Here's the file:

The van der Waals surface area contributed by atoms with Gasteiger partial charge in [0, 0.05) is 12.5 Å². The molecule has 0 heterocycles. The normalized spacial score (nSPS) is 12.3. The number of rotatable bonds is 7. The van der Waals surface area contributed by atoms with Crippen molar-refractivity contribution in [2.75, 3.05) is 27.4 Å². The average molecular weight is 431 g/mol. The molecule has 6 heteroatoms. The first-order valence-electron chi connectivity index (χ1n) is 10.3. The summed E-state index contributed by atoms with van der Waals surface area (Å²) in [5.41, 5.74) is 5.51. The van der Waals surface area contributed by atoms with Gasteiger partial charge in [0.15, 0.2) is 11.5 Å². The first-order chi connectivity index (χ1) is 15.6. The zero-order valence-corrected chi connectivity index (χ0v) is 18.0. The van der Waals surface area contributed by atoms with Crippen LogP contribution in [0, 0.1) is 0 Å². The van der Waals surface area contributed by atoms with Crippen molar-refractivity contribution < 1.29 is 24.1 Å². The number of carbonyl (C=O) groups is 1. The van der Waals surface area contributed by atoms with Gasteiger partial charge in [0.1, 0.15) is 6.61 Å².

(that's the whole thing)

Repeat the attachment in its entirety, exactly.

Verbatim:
The van der Waals surface area contributed by atoms with Gasteiger partial charge in [0, 0.05) is 12.5 Å². The molecule has 0 heterocycles. The normalized spacial score (nSPS) is 12.3. The number of rotatable bonds is 7. The van der Waals surface area contributed by atoms with Crippen molar-refractivity contribution in [2.75, 3.05) is 27.4 Å². The average molecular weight is 431 g/mol. The molecule has 6 heteroatoms. The first-order valence-electron chi connectivity index (χ1n) is 10.3. The summed E-state index contributed by atoms with van der Waals surface area (Å²) in [5.41, 5.74) is 5.51. The van der Waals surface area contributed by atoms with Gasteiger partial charge in [0.15, 0.2) is 11.5 Å². The first-order chi connectivity index (χ1) is 15.6. The zero-order valence-corrected chi connectivity index (χ0v) is 18.0. The van der Waals surface area contributed by atoms with Crippen LogP contribution in [0, 0.1) is 0 Å². The van der Waals surface area contributed by atoms with Crippen molar-refractivity contribution < 1.29 is 24.1 Å². The number of carbonyl (C=O) groups is 1. The van der Waals surface area contributed by atoms with Gasteiger partial charge in [0.1, 0.15) is 6.61 Å².